WASHINGTON: The US economy continues to expand and is now seeing tight labor markets and rising price pressures, as businesses nationwide have an upbeat outlook for 2017, the Federal Reserve said Wednesday.
“Firms across the country and industries were said to be optimistic about growth in 2017,” the Fed’s Beige Book survey of the economy said.
That could be an indication companies are expecting tax cuts and increased spending from the incoming administration of President-elect Donald Trump, who takes office Friday.
Most of the 12 Fed districts reported tighter labor markets, including increasing wages or trouble filling open positions, while price pressures have “intensified” since the last survey in November.
Improvement in hiring and wages is generally good news in what has been a sluggish recovery since the 2008 financial crisis, but it also could fuel inflation pressures which would prompt the US central bank to respond with more interest rate increases, following December’s move, only the second in a decade.
The so-called Beige Book report collects views of economists, business contacts and others in the 12 Federal Reserve districts in preparation for the monetary policy meeting January 31 to February 1.
Fed policymakers have indicated they expect three rate hikes this year, rather than two, given expected inflationary pressures and the possibility of increased stimulus spending by the Trump administration, although much uncertainty remains about the specifics of those policies.
Wage pressures growing
“Employment growth ranged from slight to moderate and most districts indicated that wages increased modestly,” the report said, in contrast to the November report when the improvement in jobs was not as widespread.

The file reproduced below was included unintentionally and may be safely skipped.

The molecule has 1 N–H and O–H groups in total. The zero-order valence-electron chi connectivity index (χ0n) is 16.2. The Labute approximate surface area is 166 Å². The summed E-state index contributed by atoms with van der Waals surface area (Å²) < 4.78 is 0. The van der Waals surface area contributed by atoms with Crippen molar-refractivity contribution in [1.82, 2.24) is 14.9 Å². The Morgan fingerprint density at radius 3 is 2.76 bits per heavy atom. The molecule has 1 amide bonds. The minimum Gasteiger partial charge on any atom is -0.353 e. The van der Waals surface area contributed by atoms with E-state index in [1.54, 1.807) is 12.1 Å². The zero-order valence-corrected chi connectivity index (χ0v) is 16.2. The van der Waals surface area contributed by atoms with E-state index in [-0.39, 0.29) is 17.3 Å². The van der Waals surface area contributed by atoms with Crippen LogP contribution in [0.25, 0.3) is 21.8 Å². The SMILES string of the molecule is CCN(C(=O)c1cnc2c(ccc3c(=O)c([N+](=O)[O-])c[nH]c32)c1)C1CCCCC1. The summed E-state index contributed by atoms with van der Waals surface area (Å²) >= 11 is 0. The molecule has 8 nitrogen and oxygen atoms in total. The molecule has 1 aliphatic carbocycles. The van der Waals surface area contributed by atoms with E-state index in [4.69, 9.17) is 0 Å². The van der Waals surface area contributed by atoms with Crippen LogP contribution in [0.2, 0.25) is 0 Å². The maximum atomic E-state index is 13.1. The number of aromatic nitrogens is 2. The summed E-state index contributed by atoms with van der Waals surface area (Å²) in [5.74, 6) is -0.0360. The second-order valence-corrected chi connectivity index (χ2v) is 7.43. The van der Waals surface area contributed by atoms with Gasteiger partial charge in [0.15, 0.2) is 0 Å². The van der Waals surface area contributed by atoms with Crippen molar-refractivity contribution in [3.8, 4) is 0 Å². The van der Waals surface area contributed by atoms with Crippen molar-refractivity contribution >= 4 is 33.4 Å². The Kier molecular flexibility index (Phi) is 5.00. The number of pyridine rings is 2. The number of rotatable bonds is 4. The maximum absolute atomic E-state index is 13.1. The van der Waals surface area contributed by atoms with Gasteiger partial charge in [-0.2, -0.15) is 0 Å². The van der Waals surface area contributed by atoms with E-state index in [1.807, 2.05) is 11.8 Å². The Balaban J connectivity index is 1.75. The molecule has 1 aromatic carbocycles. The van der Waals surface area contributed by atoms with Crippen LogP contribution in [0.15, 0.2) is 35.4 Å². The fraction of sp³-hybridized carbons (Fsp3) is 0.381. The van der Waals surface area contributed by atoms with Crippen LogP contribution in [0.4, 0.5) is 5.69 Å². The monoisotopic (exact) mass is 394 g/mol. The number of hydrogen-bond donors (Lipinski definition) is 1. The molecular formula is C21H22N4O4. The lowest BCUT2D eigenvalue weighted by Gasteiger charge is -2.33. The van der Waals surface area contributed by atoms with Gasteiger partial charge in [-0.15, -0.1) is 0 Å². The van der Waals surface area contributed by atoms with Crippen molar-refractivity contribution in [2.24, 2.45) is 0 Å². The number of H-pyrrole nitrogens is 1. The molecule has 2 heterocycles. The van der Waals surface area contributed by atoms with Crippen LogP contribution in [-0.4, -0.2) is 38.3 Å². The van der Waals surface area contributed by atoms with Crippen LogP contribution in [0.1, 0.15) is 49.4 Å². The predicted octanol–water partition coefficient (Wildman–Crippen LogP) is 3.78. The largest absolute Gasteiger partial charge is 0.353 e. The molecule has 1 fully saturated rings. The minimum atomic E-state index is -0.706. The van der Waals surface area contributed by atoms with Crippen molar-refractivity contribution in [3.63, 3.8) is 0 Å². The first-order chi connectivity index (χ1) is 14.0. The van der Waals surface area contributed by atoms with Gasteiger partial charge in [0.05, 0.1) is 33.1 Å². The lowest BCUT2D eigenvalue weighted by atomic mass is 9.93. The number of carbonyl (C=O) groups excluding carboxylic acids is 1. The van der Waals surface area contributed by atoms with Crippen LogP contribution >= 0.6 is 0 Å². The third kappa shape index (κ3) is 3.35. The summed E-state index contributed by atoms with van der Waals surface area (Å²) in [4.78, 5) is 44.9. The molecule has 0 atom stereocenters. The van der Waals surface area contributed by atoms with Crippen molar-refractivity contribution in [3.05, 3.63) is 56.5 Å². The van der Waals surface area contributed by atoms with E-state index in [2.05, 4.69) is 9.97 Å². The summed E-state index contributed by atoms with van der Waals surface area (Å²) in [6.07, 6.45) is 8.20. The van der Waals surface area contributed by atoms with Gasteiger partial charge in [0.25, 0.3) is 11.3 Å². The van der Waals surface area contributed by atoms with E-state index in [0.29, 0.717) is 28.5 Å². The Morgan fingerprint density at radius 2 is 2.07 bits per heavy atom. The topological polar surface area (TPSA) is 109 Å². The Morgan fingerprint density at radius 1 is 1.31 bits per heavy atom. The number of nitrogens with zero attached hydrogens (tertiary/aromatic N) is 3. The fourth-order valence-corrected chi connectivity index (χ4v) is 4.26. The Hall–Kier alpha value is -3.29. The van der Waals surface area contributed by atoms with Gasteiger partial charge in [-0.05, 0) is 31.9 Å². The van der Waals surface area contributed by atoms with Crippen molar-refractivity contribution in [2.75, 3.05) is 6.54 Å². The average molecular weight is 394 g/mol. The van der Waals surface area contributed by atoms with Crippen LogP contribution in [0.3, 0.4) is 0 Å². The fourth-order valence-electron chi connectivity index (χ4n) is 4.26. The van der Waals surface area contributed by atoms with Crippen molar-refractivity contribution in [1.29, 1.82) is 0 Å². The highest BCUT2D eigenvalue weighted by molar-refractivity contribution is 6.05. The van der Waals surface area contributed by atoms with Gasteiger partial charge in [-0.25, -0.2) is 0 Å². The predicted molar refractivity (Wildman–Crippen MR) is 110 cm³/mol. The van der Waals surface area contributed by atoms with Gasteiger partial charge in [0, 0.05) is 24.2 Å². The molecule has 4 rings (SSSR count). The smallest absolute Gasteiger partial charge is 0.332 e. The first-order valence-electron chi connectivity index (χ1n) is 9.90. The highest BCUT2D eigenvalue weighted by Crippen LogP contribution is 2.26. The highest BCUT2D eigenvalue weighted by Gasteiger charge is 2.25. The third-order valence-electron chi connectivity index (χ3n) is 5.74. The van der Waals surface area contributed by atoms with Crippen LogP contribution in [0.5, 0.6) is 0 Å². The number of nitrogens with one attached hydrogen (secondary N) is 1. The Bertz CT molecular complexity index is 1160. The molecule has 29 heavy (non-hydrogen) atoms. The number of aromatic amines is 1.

Contacts in many districts said they “expect labor markets to continue to tighten in 2017, with wage pressures likely to rise and the pace of hiring to hold steady or increase.”
And in another contrast to previous surveys, when prices underwent only slight increases at best, the latest report said price pressures “intensified somewhat since the last report.” However, retailers say they have struggled to increase prices due to competition.
Only one district, Atlanta, reported flat rather than rising prices.
There also was good news in manufacturing, as companies in most districts “reported increased sales with several citing a turnaround versus earlier in 2016.”
Seven districts highlighted improvements in manufacturing as a source of growth since November, including Kansas City, where output, shipments and new orders in the sector “grew at their fastest pace in over two years,” and Philadelphia, where manufacturing was one sector that “provided the boost from the prior period of slight growth.”
That too is an improvement from the last report when manufacturing was described as mixed, and the strong US dollar was containing demand.
Meanwhile, retail sales expanded, but several districts noted disappointing holiday sales. Reports in the energy industry were mixed, but Dallas and Kansas City cited notable improvements.